• Change your habits, change your life

    June 2, 2016 | curtrosengren
  • habit trail

    When it comes to changing your life for the better, big, dramatic leaps get all the press. But if that’s all you’re relying on to improve your life, you’re stacking the odds against you.

    Here’s a fresh dose of reality. Most change that sticks doesn’t tend to be the giant leap variety. It comes from decidedly less sexy and dramatic efforts. I’m convinced that two of the great quiet powerhouses of personal change are small scale changes (which I wrote about in my last post) and habit creation.

    I’m such a fan of the life-changing power of habits that I’ll be writing about them frequently in future posts. Today, I want to start with some super-simplified context about how your brain works and how that relates to using habits to change your life (I’ll write more about the details of how things work, the research behind it, etc. in future posts, but for now I’m just going to present an ultra-simple picture.)

    Your brain is energy-hungry. Your brain is around 2% of your total weight, but it consumes an estimated 20% of your energy.

    Your brain is an efficiency seeking machine. It seeks the easiest most efficient, least energy-consuming way to get the job done. When you have developed a habit, it requires less processing power.

    Your habits enhance efficiency. A habit is like a path of least resistance in your brain. It allows you to do things with the least amount of mental effort and energy expenditure. (If you ever learned to drive a stick shift, think about the difference between the focus it took when you first tried and the effort and awareness required once you were used to it and driving down the street to the store. That’s the efficiency of habit at work.)

    Your brain is malleable. You’re not stuck with the brain that you have. Neuroplasticity means you can rewire your brain, creating new neural pathways much the way walking through a grassy meadow regularly will create a path. And the more traffic that path gets, the more well-worn it be comes. When you create a new habit, you’re essentially creating a new path in your brain.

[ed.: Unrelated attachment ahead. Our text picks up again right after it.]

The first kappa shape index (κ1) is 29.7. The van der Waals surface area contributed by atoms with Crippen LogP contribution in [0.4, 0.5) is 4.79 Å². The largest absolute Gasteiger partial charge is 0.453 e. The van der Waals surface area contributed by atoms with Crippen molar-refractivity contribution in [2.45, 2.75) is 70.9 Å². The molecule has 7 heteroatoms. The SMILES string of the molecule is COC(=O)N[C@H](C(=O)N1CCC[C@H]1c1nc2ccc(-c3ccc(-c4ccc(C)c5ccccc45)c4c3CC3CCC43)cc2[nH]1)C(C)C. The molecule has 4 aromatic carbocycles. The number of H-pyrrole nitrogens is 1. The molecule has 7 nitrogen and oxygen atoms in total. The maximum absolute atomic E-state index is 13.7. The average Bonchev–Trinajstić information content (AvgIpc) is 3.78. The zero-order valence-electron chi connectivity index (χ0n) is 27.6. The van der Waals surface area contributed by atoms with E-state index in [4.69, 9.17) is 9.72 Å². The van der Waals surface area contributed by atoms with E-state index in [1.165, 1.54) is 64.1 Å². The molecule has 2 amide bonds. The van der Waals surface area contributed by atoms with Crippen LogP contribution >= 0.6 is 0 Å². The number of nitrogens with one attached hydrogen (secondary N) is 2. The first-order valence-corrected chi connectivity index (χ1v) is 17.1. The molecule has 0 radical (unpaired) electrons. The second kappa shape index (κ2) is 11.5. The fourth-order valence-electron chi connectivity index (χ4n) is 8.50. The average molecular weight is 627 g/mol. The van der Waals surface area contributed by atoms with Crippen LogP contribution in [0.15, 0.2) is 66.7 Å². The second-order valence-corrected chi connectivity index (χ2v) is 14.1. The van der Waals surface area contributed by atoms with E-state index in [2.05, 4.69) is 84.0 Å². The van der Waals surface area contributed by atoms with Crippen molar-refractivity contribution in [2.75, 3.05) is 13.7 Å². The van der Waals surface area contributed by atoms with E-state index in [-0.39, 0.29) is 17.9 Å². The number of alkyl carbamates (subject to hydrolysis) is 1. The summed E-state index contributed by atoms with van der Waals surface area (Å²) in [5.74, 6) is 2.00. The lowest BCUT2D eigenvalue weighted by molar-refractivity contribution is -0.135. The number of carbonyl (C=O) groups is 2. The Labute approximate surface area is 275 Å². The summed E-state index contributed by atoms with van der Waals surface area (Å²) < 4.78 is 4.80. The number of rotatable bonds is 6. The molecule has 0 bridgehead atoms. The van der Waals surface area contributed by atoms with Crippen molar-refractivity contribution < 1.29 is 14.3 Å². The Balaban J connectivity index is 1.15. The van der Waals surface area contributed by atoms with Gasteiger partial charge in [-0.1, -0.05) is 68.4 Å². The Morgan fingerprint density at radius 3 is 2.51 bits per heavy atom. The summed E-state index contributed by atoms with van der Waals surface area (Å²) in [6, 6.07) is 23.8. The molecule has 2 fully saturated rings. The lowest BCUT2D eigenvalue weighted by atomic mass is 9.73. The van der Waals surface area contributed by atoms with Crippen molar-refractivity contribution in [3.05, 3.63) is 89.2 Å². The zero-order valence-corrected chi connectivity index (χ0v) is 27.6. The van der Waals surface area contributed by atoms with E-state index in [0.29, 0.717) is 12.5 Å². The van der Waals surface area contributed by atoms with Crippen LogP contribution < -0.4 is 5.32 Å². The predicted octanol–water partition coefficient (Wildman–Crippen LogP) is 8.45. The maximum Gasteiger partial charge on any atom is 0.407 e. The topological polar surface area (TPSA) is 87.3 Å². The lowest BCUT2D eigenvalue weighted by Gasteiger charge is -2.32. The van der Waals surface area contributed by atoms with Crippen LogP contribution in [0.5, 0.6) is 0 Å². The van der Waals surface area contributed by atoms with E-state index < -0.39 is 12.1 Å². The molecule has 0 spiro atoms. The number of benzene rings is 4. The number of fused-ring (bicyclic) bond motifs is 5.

Your willpower is a limited resource: Willpower is like a mental muscle. It can only be used so much before it needs to take a break and rejuvenate. That means, if you rely primarily on willpower to gut it out on the path to positive change, there’s a good chance those change efforts will go splat.

    OK, so what does all of that mean?

    It means that one aspect of positive change is engaging in energy management for your brain. In other words, how can you make it easier for your brain to take the paths that support the life you want to create?

    Change is inherently about jumping out of the status quo, which means your brain has to take a path of more resistance. Add to that the fact that gutting things out with willpower has limited potential and you can see that dramatic wholesale change can be a huge challenge in your brain.

    You can take advantage of the neuroplasticity of your brain to develop new habits – new paths of least resistance – that support the change you want to make. And habits require less energy, which means both that you are more likely to stick with it even when you’re tired or stressed.

    What does that all mean in the real world? You can use habit creation as a tool to create an ecosystem in your life that supports feeling energized and alive. For example, here are some habits that I have worked on over the last few years that all contribute to a better experience of my life. They are all products of my efforts to have a positive impact on both my mood and ability to focus.

    • Morning meditation, no exceptions (I haven’t missed a morning since August 1st, 2012)
    • Drinking enough water (I drink a big glass first thing in the morning, and then keep a big thermos of herbal tea at my desk and drink it throughout the day.)
    • Eating more fruits and vegetables (The key for this one is making it easy, like always having cut up veggies available to snack on throughout the day, and always having a container with my favorite green smoothie sitting in the refrigerator.)
    • Exercise (I aim for 4 – 5 days a week.)

    None of these things are exciting and sexy. But they all create an environment in my brain and in my body that helps me have a better experience of life, whatever happens in my day-to-day world.

    There are plenty more habits that I need to work on (e.g., those related to being more focused and productive in my work). But that’s the great thing about habits. There is an endless opportunity to make life better, one habit at a time.

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